Some humans are mathematicians; others aren't.

 —Jane Goodall (1971) In the Shadow of Man
 Each generation has its few great mathematicians...and [the others'] research harms no one.

 —Alfred Adler, "Mathematics and Creativity"
 ''Mathematics, rightly viewed, possesses not only truth, but supreme beauty – a beauty cold and austere, like that of sculpture, without appeal to any part of our weaker nature, without the gorgeous trappings of painting or music, yet sublimely pure, and capable of a stern perfection such as only the greatest art can show.

 —Bertrand Russell, The Study of Mathematics
 A mathematician, like a painter or poet, is a maker of patterns. If his patterns are more permanent than theirs, it is because they are made with ideas.

 —G. H. Hardy, A Mathematician's Apology
 Another roof, another proof.
 Some of you may have met mathematicians and wondered how they got that way.
 It is impossible to be a mathematician without being a poet in soul.''
See also
Notes
References
 A
Mathematician's Apology, by G. H.
Hardy. Memoir, with foreword by C. P. Snow.
 Reprint edition, Cambridge University Press, 1992; ISBN 0521427061
 First edition, 1940
 Dunham, William. The Mathematical Universe. John Wiley 1994.
 Paul Halmos. I Want to Be a Mathematician. SpringerVerlag 1985.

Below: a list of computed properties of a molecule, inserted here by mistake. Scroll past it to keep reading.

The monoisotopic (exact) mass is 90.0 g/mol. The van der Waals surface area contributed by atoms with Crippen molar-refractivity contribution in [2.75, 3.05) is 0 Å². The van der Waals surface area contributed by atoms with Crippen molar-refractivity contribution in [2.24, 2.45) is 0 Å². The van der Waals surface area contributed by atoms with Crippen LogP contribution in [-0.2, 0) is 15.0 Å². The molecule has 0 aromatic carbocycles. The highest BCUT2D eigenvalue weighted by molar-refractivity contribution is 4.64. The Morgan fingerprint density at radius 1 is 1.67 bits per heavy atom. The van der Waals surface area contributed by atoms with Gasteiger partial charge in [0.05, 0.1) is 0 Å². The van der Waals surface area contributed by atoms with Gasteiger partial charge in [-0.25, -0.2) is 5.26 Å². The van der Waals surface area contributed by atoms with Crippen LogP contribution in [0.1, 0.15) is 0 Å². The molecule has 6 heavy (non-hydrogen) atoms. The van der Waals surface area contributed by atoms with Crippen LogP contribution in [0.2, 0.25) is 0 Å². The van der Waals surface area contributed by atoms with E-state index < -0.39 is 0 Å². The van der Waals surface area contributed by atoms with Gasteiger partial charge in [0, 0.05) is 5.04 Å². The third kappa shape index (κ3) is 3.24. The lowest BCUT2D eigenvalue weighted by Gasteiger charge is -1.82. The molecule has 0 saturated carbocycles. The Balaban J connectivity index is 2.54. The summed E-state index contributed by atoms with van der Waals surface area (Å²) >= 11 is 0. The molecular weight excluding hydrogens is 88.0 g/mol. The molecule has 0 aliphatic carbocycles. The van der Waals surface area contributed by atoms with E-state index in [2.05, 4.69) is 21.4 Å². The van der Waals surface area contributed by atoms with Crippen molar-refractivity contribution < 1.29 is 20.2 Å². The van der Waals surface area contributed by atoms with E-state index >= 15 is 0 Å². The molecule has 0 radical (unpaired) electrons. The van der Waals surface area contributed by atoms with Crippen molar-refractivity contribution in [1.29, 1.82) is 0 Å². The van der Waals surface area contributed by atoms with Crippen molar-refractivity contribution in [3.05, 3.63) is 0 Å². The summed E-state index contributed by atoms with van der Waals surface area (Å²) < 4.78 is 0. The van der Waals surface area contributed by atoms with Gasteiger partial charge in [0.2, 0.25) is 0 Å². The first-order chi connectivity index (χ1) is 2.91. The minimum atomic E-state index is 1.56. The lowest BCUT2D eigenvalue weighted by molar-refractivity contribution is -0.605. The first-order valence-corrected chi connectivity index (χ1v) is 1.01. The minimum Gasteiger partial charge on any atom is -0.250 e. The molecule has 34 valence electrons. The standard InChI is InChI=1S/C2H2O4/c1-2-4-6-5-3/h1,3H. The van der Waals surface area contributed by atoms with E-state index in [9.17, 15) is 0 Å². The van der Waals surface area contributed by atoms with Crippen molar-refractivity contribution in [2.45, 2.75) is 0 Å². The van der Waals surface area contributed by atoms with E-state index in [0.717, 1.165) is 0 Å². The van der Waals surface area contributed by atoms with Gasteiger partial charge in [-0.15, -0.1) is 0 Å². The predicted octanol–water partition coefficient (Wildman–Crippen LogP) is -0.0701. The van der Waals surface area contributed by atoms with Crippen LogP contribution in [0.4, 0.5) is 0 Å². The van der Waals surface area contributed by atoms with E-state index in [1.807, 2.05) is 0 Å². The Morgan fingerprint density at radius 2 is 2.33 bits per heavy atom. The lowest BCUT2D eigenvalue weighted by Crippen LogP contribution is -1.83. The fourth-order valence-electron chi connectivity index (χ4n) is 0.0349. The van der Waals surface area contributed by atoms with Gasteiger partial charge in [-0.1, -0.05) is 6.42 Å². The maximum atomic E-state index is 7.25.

External links
 The MacTutor History of Mathematics archive. A comprehensive list of detailed biographies.
 The Mathematics Genealogy Project. Allows to follow the succession of thesis advisors for most mathematicians, living or dead.
 Occupational Outlook – Mathematicians. Information on the occupation of mathematician from the US Department of Labor.
 Unsolved Problems. A list of sixteen major unsolved problems in mathematics at MathWorld.
 Sloan Career Cornerstone Center: Careers in Mathematics. Although UScentric, a useful resource for anyone interested in a career as a mathematician. Learn what mathematicians do on a daily basis, where they work, how much they earn, and more.
mathematicians in Bulgarian: Математик
mathematicians in Czech: Matematik
mathematicians in Danish: Matematiker
mathematicians in German: Mathematiker
mathematicians in Esperanto:
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mathematicians in Spanish: Matemático
mathematicians in French: Mathématicien
mathematicians in Irish: Matamaiticeoir
mathematicians in Hebrew: מתמטיקאי
mathematicians in Hungarian: Matematikus
mathematicians in Indonesian:
Matematikawan
mathematicians in Italian: Matematico
mathematicians in Japanese: 数学者
mathematicians in Latin: Mathematicus
mathematicians in Dutch: Wiskundige
mathematicians in Slovenian: matematik
mathematicians in Finnish: Matemaatikko
mathematicians in Swedish: matematiker
mathematicians in Thai: นักคณิตศาสตร์
mathematicians in Turkish: Matematikçi
mathematicians in Ukrainian: Математик
mathematicians in Yoruba: Onímọ̀ ìsirò
mathematicians in Chinese: 数学家